PHP Programs can define and declare MIME-Types for files. A “MIME-Type” is a descriptor for files identifying it with a particular application or application set. The MIME-Type for a file may sometimes be determined by the filename extension and/or the MIME-Type tag inside the file contents. The MIME-Type essentially indentifies the type of content in the file.
MIME-Types are used to associate a file with the correct application for processing. Opening movies with text programs or using a music program to listen to a spreadsheet would simply be problematic. Computers have defined lists of MIME-Types and the programs that can open and use those files. When the computer discovers a MIME-Type that is not already listed, it displays a dialog box asking you to find a suitable program, or perhaps to search the Internet for an appropriate match. Computers allow you to define and redefine which programs are to be associated with particular MIME-Types for future reference and automatic launching.
Although filename extensions may indicate the type of content in the file, it is not accurate in many cases. A rare file type may have a specific file name extensions that does associate with a single MIME-Type, and vice versa. However, there are many MIME-Types that can be associated with multiple file name extensions. Web pages come in different flavors such as PHP, ASP, CFM and HTM. They are parsed and processed by different web server technologies, yet are they really different? In fact, these file types are all defined as “text/html” and are the same MIME-Type. The MIME-Type identified the file as “web text” while the file name extensions helps the web server know which technology to use to parse the file.
PHP Programs can define and redefine the MIME-Type associated with a file. PHP Scripts may generate images on the fly, stream them from remote locations, or combine multiple file types to be distributed as a final file type.Â PHP can determine the MIME-Type from a file that lacks a file name extension, and process that file accordingly. A file that is delivered by PHP may lack a file name extension, but with the correct MIME-Type, it will be displayed and correctly processed by the recipient. PHP Headers are used to declare MIME-Types, and must be delivered with other headers, prior to any other content. Scripts may be devoted to graphic generation and create an image on the fly. The script must declare the MIME-Type, stream the file contents, and then close the file stream and network connection.
Image tags in web pages have the format of <img src=”image.jpg”> with various other modifier tags like size, border, etc. A PHP script that generates an image on the fly can be requested in place of the standard image file names, such as <img src=”image_script.php”>.Â This image tag is requesting a PHP file nd the browser recognizes the request, as does the web server. The PHP Program then generates or streams the image data, after declaring the correct MIME-Type. The browser then makes receipt of the MIME-Type, then the image data, and appropriately handles the data by displaying it for us as an image. If the MIME-Type declaration is missing or invalid, the browser wil lnot understand how to manage the image data and will result in an error, no image, or the browser may display the textual code streamed from the PHP Server.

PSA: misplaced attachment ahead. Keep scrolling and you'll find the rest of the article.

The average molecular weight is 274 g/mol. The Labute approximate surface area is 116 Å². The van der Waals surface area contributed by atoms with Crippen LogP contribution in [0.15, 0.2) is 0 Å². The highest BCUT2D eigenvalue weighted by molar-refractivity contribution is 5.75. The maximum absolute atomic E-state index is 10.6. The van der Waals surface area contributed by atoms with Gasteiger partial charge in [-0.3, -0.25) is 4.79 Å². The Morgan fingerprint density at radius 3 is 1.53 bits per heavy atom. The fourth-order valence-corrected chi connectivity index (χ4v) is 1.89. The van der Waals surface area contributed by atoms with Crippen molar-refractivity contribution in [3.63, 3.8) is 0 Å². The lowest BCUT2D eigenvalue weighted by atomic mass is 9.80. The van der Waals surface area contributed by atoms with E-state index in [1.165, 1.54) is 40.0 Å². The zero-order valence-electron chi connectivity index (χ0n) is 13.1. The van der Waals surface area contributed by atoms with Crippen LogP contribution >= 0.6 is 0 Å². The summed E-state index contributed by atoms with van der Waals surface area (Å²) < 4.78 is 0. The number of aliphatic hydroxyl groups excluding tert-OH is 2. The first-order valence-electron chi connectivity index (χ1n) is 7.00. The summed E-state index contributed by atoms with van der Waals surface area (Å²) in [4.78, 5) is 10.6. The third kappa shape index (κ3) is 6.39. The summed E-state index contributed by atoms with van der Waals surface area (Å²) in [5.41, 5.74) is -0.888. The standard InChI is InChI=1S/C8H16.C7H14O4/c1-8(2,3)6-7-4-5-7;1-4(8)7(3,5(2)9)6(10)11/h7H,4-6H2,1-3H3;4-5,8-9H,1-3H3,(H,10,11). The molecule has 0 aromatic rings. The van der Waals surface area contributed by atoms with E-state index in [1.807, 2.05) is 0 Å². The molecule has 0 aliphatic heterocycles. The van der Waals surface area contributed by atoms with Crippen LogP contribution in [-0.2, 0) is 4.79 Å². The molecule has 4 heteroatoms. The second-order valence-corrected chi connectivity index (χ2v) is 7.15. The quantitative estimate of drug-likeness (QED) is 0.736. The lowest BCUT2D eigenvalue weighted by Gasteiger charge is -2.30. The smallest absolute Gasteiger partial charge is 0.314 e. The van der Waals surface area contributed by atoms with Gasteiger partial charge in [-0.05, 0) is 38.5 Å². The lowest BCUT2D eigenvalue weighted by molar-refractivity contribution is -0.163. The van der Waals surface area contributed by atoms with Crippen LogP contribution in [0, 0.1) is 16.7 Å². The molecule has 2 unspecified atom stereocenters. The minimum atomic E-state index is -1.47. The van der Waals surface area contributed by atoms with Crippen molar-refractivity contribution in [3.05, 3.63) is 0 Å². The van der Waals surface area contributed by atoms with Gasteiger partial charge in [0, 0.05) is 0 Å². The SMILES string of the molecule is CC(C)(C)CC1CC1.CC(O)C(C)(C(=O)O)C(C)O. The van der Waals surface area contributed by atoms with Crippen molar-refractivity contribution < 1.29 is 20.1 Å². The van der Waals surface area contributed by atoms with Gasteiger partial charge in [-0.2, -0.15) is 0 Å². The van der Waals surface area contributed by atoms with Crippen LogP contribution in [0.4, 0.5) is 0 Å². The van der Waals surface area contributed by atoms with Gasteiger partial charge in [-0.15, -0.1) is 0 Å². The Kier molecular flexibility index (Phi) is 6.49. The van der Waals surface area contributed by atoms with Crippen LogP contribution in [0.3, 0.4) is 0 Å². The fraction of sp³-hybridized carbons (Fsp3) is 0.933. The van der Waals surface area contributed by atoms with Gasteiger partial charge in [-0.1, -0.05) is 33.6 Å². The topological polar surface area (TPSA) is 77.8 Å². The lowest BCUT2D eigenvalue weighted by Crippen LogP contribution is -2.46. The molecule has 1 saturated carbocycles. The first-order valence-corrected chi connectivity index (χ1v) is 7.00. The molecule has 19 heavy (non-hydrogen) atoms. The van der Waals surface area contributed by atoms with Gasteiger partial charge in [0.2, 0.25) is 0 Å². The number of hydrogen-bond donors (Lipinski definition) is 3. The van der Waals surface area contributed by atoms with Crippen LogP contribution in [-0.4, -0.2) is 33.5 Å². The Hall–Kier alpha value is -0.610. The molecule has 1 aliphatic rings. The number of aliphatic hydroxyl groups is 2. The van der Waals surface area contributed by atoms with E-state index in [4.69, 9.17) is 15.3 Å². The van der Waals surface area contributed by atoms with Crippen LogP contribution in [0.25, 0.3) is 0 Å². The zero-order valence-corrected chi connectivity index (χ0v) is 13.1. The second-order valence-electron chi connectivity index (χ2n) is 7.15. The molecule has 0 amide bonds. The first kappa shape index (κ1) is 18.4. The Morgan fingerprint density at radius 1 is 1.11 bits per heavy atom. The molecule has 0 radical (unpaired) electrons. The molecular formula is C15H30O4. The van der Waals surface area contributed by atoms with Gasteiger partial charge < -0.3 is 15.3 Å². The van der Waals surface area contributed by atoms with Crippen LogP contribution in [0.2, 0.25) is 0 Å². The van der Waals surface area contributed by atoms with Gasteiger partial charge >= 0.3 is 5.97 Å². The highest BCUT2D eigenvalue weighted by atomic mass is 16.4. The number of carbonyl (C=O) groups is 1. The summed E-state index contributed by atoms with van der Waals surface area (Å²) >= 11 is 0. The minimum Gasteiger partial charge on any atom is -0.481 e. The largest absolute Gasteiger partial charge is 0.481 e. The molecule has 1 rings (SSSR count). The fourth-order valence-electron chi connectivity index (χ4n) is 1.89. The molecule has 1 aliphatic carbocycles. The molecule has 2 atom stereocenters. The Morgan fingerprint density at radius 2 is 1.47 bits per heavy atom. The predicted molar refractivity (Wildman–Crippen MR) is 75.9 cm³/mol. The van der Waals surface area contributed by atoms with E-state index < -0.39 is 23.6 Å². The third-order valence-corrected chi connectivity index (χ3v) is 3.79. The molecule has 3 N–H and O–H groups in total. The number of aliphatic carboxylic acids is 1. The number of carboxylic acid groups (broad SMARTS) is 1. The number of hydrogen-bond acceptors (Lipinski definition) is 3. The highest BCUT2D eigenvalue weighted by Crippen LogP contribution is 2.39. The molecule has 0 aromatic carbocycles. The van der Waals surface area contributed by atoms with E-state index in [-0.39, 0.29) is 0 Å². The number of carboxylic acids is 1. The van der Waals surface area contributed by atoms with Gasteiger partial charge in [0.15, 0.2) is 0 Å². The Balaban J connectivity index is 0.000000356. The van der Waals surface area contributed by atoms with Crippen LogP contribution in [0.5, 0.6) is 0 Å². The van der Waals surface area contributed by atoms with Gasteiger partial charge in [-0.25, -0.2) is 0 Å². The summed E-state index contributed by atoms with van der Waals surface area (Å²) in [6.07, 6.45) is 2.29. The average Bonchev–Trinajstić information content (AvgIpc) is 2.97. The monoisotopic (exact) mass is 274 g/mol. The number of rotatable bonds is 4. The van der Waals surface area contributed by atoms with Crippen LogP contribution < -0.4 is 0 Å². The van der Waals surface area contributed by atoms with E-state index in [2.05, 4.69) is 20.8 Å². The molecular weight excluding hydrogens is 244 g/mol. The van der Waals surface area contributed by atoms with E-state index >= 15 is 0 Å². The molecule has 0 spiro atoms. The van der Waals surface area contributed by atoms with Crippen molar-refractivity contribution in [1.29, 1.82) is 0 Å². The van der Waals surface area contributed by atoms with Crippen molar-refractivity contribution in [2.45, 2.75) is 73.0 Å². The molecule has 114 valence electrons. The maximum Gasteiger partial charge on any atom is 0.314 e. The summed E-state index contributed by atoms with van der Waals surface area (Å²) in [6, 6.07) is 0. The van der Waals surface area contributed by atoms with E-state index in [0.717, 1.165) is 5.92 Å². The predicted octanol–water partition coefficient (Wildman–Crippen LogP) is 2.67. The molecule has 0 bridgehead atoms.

Since HTM, HTML, PHP, TXT and other web formats are “text/html” MIME-Types with different file name extensions, they can be handled similarly as well as separately. Workstations may be modified similarly to web server, to adjust the way MIME-Types are handled. A PHP Programmer may want to process multiple web formats through the PHP Parser. The MIME-Type list may be accessed as a configuration file on the server and the associations changed. If the “txt/html” MIME-Type has been remapped to the server handler “application/x-httpd-php” it will be processed by the PHP Parser instead of handled as plain text. Multiple file name extensions can be mapped to the same MIME-Type and server handler. What appears on the surface to be a static HTML website, may in fact be a MySQL Database driven dynamic PHP Web Site, which has simply been remapped to non-standard MIME-Types and server handlers.
Modifications to MIME-Type maps may be used for hiding which parsing technology is being used, to enhance Network Security features, or to simply create a proprietary combination of file types and content handlers. It isn’t a good idea to modify standard MIME-Type maps unless you know what you’re doing, or the computer you modify is a test box that can be trashed. Although you can savage your MIME-Type map fairly easily, it is also easy to interfere with the computer’s ability to operate correctly. MIME-Type modifications typically disconnect your computer from the rest of the world, since it will be communicating on a different wavelength than everyone else.
On the other hand, you can remap your own file name extensions to standard MIME-Types and content handlers. If your website sold cardboard boxes, you could remap the file name extension .box to the “text/html” MIME-Type and the “application/x-httpd-php” content handlers. The result is a website in which every file name ends with .box and the users won’t necessarily see whether you are using PHP, ASP, CFM, or some other parsing technology. Of course, if here is no business cash flow advantage, remapping MIME-Types is all a waste of time.